Curiosity rover is spotted by the HiRISE Mars orbiter

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  • Published: Jan 10, 2014
  • Author: Steve Down
  • Channels: Chemometrics & Informatics / Proteomics / UV/Vis Spectroscopy / Infrared Spectroscopy / X-ray Spectrometry / Base Peak / Raman / MRI Spectroscopy / NMR Knowledge Base / Atomic

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NASA has released images of the Curiosity rover on the surface of Mars that were taken from the HiRISE Mars Reconnaissance Orbiter in December 2013. You might struggle to make out Curiosity in the image alongside this blog entry, but click on here for an enlarged version. Alternatively, click on here for an image in enhanced colour. You can make out the tracks behind the rover as it changed direction to avoid rocks and other obstacles on its way towards Mount Sharp, its ultimate destination.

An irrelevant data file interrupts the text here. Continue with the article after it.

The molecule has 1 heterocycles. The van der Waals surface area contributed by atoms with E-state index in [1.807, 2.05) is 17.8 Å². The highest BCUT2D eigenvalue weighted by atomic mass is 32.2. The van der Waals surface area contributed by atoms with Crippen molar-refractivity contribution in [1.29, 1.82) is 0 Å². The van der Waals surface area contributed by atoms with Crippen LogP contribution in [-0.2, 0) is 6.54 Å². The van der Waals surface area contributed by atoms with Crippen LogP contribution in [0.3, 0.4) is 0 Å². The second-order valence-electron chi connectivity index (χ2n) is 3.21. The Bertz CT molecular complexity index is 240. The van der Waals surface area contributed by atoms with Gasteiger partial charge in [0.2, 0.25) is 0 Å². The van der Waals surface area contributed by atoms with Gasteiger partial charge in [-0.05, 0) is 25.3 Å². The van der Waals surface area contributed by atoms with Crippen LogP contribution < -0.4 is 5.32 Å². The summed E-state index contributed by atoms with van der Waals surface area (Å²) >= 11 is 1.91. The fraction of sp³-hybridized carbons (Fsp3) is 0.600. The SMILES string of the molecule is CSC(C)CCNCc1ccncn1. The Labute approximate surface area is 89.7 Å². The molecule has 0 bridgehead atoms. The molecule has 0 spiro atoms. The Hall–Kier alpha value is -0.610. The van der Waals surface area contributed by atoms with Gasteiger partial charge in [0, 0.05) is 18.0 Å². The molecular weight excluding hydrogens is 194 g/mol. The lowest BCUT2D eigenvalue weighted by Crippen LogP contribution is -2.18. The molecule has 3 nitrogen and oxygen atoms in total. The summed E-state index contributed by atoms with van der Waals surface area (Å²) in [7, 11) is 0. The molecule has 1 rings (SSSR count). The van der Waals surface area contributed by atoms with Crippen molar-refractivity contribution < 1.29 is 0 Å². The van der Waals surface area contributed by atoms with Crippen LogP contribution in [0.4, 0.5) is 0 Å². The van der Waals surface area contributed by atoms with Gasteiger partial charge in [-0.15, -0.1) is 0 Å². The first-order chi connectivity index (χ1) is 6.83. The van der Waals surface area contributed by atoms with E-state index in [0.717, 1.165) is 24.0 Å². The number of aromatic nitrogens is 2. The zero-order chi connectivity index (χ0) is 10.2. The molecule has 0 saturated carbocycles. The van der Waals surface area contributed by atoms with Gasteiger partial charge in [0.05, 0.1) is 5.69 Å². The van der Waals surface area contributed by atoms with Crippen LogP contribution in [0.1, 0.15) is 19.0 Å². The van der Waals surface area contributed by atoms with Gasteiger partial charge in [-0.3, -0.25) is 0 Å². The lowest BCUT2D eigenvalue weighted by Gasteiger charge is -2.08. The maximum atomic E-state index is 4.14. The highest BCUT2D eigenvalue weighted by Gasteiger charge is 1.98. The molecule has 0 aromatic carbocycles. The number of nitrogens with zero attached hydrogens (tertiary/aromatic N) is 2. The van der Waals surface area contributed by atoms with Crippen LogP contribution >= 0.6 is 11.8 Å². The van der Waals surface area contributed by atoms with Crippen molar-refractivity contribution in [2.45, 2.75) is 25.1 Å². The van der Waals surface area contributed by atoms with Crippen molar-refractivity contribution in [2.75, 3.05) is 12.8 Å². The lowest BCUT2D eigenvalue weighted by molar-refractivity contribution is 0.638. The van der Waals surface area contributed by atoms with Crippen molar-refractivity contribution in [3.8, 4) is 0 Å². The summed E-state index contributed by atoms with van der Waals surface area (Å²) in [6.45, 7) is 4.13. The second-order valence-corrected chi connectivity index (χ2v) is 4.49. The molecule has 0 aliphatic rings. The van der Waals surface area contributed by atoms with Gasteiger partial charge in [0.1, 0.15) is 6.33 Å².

HiRISE was launched in 2005 and has been sending back data since 2006 with the primary aim of unearthing the history of water on Mars. It is being supported towards this goal by Curiosity which is working on the surface of the planet and has found strong evidence of the past occurrence of water by analysing rock samples which it drilled out itself.

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